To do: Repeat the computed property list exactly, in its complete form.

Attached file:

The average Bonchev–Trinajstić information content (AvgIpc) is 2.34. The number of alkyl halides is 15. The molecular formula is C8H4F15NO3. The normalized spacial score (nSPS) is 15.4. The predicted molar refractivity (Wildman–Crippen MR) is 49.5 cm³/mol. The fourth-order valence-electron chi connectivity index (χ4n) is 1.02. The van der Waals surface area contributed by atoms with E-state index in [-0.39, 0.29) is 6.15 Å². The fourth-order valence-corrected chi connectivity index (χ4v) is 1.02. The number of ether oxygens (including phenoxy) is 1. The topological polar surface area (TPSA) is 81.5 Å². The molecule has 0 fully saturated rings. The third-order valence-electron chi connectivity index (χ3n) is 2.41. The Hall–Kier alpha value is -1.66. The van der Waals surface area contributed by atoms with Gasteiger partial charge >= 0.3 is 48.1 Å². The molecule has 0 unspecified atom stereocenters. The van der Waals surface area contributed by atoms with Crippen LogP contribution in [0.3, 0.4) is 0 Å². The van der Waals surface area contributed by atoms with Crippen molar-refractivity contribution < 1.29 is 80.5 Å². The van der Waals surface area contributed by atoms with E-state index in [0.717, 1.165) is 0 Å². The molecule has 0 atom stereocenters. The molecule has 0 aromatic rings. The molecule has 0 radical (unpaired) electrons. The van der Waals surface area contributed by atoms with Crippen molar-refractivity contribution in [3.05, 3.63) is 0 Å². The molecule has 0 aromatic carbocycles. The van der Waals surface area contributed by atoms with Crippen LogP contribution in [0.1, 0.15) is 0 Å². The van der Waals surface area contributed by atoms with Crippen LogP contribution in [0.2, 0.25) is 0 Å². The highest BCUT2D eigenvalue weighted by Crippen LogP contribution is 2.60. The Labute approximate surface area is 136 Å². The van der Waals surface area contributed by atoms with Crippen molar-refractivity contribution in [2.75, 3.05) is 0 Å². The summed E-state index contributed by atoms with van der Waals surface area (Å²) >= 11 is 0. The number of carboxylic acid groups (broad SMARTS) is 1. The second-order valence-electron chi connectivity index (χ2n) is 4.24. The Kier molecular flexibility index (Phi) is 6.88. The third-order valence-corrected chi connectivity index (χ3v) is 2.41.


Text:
The average Bonchev–Trinajstić information content (AvgIpc) is 2.34. The number of alkyl halides is 15. The molecular formula is C8H4F15NO3. The normalized spacial score (nSPS) is 15.4. The predicted molar refractivity (Wildman–Crippen MR) is 49.5 cm³/mol. The fourth-order valence-electron chi connectivity index (χ4n) is 1.02. The van der Waals surface area contributed by atoms with E-state index in [-0.39, 0.29) is 6.15 Å². The fourth-order valence-corrected chi connectivity index (χ4v) is 1.02. The number of ether oxygens (including phenoxy) is 1. The topological polar surface area (TPSA) is 81.5 Å². The molecule has 0 fully saturated rings. The third-order valence-electron chi connectivity index (χ3n) is 2.41. The Hall–Kier alpha value is -1.66. The van der Waals surface area contributed by atoms with Gasteiger partial charge >= 0.3 is 48.1 Å². The molecule has 0 unspecified atom stereocenters. The van der Waals surface area contributed by atoms with Crippen LogP contribution in [0.3, 0.4) is 0 Å². The van der Waals surface area contributed by atoms with Crippen molar-refractivity contribution < 1.29 is 80.5 Å². The van der Waals surface area contributed by atoms with E-state index in [0.717, 1.165) is 0 Å². The molecule has 0 atom stereocenters. The molecule has 0 aromatic rings. The molecule has 0 radical (unpaired) electrons. The van der Waals surface area contributed by atoms with Crippen molar-refractivity contribution in [3.05, 3.63) is 0 Å². The molecule has 0 aromatic carbocycles. The van der Waals surface area contributed by atoms with Crippen LogP contribution in [0.1, 0.15) is 0 Å². The van der Waals surface area contributed by atoms with Crippen LogP contribution in [0.2, 0.25) is 0 Å². The highest BCUT2D eigenvalue weighted by Crippen LogP contribution is 2.60. The Labute approximate surface area is 136 Å². The van der Waals surface area contributed by atoms with Crippen molar-refractivity contribution in [2.75, 3.05) is 0 Å². The summed E-state index contributed by atoms with van der Waals surface area (Å²) >= 11 is 0. The number of carboxylic acid groups (broad SMARTS) is 1. The second-order valence-electron chi connectivity index (χ2n) is 4.24. The Kier molecular flexibility index (Phi) is 6.88. The third-order valence-corrected chi connectivity index (χ3v) is 2.41.